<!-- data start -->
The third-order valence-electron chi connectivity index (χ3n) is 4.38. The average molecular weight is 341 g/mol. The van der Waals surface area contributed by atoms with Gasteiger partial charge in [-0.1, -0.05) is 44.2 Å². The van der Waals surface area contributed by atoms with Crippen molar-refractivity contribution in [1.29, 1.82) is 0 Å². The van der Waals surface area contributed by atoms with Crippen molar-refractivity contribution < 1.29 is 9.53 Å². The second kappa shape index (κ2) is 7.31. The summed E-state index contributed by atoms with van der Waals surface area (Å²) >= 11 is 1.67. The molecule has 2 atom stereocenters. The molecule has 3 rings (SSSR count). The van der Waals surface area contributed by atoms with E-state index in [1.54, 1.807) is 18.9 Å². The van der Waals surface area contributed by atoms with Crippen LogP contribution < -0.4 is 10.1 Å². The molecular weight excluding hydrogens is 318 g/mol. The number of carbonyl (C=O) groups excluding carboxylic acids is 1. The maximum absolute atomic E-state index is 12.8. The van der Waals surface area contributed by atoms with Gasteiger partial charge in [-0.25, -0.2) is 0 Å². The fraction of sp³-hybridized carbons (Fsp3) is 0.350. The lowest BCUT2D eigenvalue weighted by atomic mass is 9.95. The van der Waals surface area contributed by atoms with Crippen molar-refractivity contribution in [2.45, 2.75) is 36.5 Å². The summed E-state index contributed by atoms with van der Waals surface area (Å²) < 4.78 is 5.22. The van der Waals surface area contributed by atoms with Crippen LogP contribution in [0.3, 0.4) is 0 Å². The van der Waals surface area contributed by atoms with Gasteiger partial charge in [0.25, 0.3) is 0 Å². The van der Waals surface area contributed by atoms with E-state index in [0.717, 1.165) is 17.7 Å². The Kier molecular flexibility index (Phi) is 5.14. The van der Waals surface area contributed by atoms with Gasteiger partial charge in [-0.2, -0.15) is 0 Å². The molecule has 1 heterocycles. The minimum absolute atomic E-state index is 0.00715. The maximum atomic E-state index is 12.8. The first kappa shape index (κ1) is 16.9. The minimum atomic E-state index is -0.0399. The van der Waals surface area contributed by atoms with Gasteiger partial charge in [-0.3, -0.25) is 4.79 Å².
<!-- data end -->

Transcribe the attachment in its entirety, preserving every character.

The third-order valence-electron chi connectivity index (χ3n) is 4.38. The average molecular weight is 341 g/mol. The van der Waals surface area contributed by atoms with Gasteiger partial charge in [-0.1, -0.05) is 44.2 Å². The van der Waals surface area contributed by atoms with Crippen molar-refractivity contribution in [1.29, 1.82) is 0 Å². The van der Waals surface area contributed by atoms with Crippen molar-refractivity contribution < 1.29 is 9.53 Å². The second kappa shape index (κ2) is 7.31. The summed E-state index contributed by atoms with van der Waals surface area (Å²) >= 11 is 1.67. The molecule has 2 atom stereocenters. The molecule has 3 rings (SSSR count). The van der Waals surface area contributed by atoms with E-state index in [1.54, 1.807) is 18.9 Å². The van der Waals surface area contributed by atoms with Crippen LogP contribution < -0.4 is 10.1 Å². The molecular weight excluding hydrogens is 318 g/mol. The number of carbonyl (C=O) groups excluding carboxylic acids is 1. The maximum absolute atomic E-state index is 12.8. The van der Waals surface area contributed by atoms with Gasteiger partial charge in [-0.25, -0.2) is 0 Å². The fraction of sp³-hybridized carbons (Fsp3) is 0.350. The lowest BCUT2D eigenvalue weighted by atomic mass is 9.95. The van der Waals surface area contributed by atoms with Crippen molar-refractivity contribution in [2.45, 2.75) is 36.5 Å². The summed E-state index contributed by atoms with van der Waals surface area (Å²) < 4.78 is 5.22. The van der Waals surface area contributed by atoms with Crippen LogP contribution in [0.3, 0.4) is 0 Å². The van der Waals surface area contributed by atoms with Gasteiger partial charge in [0.25, 0.3) is 0 Å². The van der Waals surface area contributed by atoms with E-state index in [0.717, 1.165) is 17.7 Å². The Kier molecular flexibility index (Phi) is 5.14. The van der Waals surface area contributed by atoms with Gasteiger partial charge in [-0.2, -0.15) is 0 Å². The molecule has 1 heterocycles. The minimum absolute atomic E-state index is 0.00715. The maximum atomic E-state index is 12.8. The first kappa shape index (κ1) is 16.9. The minimum atomic E-state index is -0.0399. The van der Waals surface area contributed by atoms with Gasteiger partial charge in [-0.3, -0.25) is 4.79 Å².